The site dedicated to Brazilian women of African descent
Note from BW of Brazil: When you analyze the everyday stories that come out of Brazil, it’s really not hard to understand why many children grow up not wanting to be associated with their African ancestry or anything associated with Africa or blackness. The country is totally committed to a European representation of intelligence, knowledge, beauty, wealth and humanity itself. Realistically, it’s not even possible for one little blog to cover every incident of anti-blackness that happens across the country on a daily basis, but rest assured, for every story that actually makes headlines, there are probably hundreds that are never featured on websites, blogs and in newspapers. Some months ago, I covered a piece on black college students coming forward and revealing racist incidents involving their teachers or professors throughout their educational history.
Now just imagine, many black students only manage to identify existing racism in their everyday lives after becoming conscious of what racism actually is later on in their school years, often only when they enter college. Think of the everyday manifestations of racist, Eurocentric thought that gets passed on to children and young adults everyday without them even perceiving that certain comments, behavioral patterns and exclusionary practices constitute a maintenance of white supremacy.
Back in March and again this month, we saw two clear examples of this in the school system, with both happening in cities located in the state of Rio de Janeiro. The first, in the city of Volta Redonda back in March, and this month in the city of Macaé. The thing that I find utterly laughable, contradictory, yet sad at the same time, is that Brazil is a HUGE consumer of American film (see note one) with all of its blood, gore, murder, sex scenes, explosions and lack of moral integrity, but all of that’s OK for Brazilian children to consume, not to mention all of the super realistic shoot ’em up video games that so many children are hopelessly addicted to. Brazil, a vastly Christian country, be they of the Catholic or Evangelical variety, and every week they poor their money into one of the thousands of churches located across the country to support a so-called holy book that is full of fairy tales, mythologies borrowed from other countries and literally hundreds of contradictions, but still have the nerve to say, “don’t teach my kids about that black/African stuff.”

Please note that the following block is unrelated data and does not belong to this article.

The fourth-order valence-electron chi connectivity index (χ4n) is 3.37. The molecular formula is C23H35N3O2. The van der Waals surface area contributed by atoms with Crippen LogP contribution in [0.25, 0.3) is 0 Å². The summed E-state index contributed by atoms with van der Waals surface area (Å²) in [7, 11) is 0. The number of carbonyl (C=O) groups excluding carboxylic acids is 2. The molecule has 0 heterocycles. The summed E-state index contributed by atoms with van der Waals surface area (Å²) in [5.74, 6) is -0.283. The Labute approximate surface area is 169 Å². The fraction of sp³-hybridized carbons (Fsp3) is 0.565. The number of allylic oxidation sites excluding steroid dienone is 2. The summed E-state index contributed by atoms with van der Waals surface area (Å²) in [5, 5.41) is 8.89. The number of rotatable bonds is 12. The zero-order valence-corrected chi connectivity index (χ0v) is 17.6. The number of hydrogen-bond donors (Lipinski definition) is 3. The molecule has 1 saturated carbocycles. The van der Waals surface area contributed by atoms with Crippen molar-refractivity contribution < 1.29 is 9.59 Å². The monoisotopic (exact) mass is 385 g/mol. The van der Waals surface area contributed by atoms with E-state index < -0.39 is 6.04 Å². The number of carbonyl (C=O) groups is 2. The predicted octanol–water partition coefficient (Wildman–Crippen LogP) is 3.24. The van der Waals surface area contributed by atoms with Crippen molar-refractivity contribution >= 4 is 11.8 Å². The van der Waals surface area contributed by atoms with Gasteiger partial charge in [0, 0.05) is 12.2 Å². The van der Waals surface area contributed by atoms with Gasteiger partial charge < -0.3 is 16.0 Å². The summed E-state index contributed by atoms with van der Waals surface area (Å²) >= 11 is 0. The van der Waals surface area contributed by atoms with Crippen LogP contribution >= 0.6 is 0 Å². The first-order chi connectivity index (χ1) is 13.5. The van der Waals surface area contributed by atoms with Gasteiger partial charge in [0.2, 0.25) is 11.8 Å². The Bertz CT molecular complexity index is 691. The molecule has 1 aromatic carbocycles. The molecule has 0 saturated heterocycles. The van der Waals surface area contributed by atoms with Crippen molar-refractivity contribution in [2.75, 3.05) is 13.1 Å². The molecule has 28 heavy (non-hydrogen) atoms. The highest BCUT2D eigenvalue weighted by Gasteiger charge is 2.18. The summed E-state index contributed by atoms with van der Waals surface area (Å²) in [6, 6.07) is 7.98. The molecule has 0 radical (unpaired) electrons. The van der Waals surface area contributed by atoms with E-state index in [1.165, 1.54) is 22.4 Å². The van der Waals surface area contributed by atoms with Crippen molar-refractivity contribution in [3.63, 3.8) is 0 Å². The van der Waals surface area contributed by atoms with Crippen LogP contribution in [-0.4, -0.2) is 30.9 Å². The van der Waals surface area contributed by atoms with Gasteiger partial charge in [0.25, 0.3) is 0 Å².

Keep in mind that for 15 years now there has been a law that schools are to present material that cover aspects of African and Afro-Brazilian culture and history, a law that has been routinely ignored and never fully implemented. In the stories below, one of the reasons for the difficulty of fully complying with this law is so difficult.
Teacher is ‘denounced’ by student’s father for showing film about black culture
By Bruno Alfano
A teacher from Macaé (city in Rio de Janeiro state) was denounced at the town hall’s ombudsman office for showing a film that deals with cultura negra (black culture). Sabrina Luz, of the municipal school Professor Elza Ibrahim, in the Ajuda de Baixo neighborhood, exhibited the work in the Geography class for 6th grade students, who have an average of 12 years of age. The complaint, made at the end of May, came from a student’s father who didn’t identify himself.
“I was informed by my director that I would respond to a lawsuit. I got a lot of support from the teachers and students at my school. This is the first time there was an anonymous denouncement about my class,” says the teacher.
The work was the movie Besouro, which tells the life of Besouro Mangangá, played by Ailton Carmo, a Brazilian capoeira artist of the 1920s. According to Sabrina, the work is based on real facts about an uprising in the Bahian Recôncavo region led by the capoeira artist.
The film was directed by Beiler Mangangá, played by Ailton Carmo, a Brazilian capoeirista of the 1920s. The content of the complaint was also not revealed by the city, but the teacher believes that the problem is the fact that the work addresses Afro-Brazilian religions.
“The film is the target of religious intolerance, because it shows the orixás. Our struggle is constant in the defense of the secular school and of the school as a space of science. At the beginning of the year I already explain what a secular school is and I separate the space from religion, home and family with that of science in school. Every year I feel it’s getting harder,” she says.
The teacher revealed the complaint in a video on social networks that has already reached 47 thousand views. From this, a mobilization of educators was born to defend the fulfillment of the law that makes the teaching of Afro and Indian history and culture in Brazil that promoted a meeting on the exhibition of the film Besouro itself, held by the Núcleo de Estudos Afro-Brasileiro e Indígena (Nucleus of Afro- Brazilian and Indigenous Studies) of the Cidade Universitária of Macaé.
The Municipality of Macaé has stated that it will not open a lawsuit against the teacher. In a note, it reported that the Education Department “complies with Law 10.639/2003 dealing with Afro-Brazilian Culture and 11.645/2008 which deals with the history and culture of indigenous peoples, as well as maintaining the Coordination of Diversity, ensuring inclusion in the official curriculum of the network and execution of Afro-Brazilian and Indigenous Culture program. “The directory also claims that “it is the duty of the secretariat to also respond to the questions that are sent to it by citizens, through the Ombudsman’s Office, regarding pedagogical practices, content adequacy, among other things.”
Note from BW of Brazil: Below, is a story that made headlines back in March for basically the same reason. Again, what would be the message here? “We are all equal, but just make sure my kids are taught from the purely Eurocentric perspective.”
Black mother prevents censuring of the book of African culture in Sesi
Sesi had succumbed to pressure from parents and censored book ‘Omo-Oba’ about African princesses. The complaint of a mother and the support of the black community made the school retreat
By Bruno Farias
Black mother prevents censuring of the book based on African culture in Sesi